Traditional marriage's last stand

A new website devoted to defending traditional marriage only underscores how much times have changed

Same-sex couples, Pennsylvania
(Image credit: (AP Photo/Matt Rourke))

Genuine cultural and moral revolutions are exceedingly rare in human history, but that's precisely what all of us are living through right now on the issue of marriage. Thanks to the ruling of a U.S. District Court last Friday, Wisconsin became the 20th state (plus the District of Columbia) with legalized same-sex marriage. (The Wisconsin ruling won't be enforced until later this month.)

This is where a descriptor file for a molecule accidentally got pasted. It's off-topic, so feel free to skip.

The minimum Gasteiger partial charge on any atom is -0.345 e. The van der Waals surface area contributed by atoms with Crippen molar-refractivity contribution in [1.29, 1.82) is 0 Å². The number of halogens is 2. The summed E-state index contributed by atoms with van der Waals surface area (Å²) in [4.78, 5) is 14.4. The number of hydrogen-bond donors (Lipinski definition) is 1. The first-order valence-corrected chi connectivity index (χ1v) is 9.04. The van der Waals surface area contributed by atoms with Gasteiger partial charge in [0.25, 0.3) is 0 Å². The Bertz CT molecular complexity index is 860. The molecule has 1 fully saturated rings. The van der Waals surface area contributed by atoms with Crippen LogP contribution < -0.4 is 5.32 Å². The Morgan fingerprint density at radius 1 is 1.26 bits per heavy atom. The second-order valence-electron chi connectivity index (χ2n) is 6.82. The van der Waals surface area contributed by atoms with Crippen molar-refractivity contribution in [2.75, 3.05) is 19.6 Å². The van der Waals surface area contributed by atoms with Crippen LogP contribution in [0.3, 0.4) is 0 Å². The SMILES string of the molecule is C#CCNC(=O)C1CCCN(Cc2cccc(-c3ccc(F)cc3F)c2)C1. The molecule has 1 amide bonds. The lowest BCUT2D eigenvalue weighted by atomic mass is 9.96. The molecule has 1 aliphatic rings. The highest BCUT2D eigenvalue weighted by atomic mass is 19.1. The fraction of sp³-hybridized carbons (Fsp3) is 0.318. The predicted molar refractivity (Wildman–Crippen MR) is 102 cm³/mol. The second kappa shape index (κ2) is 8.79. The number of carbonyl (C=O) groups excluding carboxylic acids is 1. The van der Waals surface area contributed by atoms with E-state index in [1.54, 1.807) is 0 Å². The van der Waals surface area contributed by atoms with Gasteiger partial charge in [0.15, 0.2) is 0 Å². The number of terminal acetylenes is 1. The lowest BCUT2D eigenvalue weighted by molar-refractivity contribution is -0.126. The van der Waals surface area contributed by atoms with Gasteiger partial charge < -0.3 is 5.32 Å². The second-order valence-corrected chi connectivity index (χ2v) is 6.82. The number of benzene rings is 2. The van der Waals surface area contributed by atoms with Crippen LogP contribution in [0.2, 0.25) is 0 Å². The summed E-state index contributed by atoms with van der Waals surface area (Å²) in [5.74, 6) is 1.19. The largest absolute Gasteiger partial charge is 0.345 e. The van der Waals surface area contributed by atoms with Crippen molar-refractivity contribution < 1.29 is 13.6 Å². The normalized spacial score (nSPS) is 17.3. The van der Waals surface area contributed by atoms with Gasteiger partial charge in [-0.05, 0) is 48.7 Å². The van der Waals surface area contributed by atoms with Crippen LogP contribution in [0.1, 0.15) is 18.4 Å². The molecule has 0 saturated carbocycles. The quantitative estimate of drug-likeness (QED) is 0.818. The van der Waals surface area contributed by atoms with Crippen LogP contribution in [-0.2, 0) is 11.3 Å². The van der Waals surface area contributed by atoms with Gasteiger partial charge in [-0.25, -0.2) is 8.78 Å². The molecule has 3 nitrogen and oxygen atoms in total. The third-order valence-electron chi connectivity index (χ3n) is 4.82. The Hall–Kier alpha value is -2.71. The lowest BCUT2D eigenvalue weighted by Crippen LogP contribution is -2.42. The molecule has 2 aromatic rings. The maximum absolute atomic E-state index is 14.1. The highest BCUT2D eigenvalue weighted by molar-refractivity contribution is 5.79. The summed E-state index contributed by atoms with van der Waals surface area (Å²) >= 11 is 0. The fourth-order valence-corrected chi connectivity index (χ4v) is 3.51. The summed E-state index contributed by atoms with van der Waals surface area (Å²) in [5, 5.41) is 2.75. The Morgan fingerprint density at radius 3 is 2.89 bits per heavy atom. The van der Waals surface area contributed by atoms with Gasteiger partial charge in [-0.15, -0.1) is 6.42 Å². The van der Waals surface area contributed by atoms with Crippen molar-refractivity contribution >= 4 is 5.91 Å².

The speed and accelerating pace of change has been breathtaking. Ten years ago, same-sex marriage was legal in just one state (Massachusetts). By the end of 2012, seven more states had permitted homosexuals to marry. Then the flood gates opened, with eight more states flipping by the end of 2013. Wisconsin was the fourth to flip this year, with court rulings pending in seven more states. At this rate, Nate Silver's 2013 prediction — that by 2020 voters in 44 states would be willing to vote in support of same-sex marriage — may prove to be too conservative.

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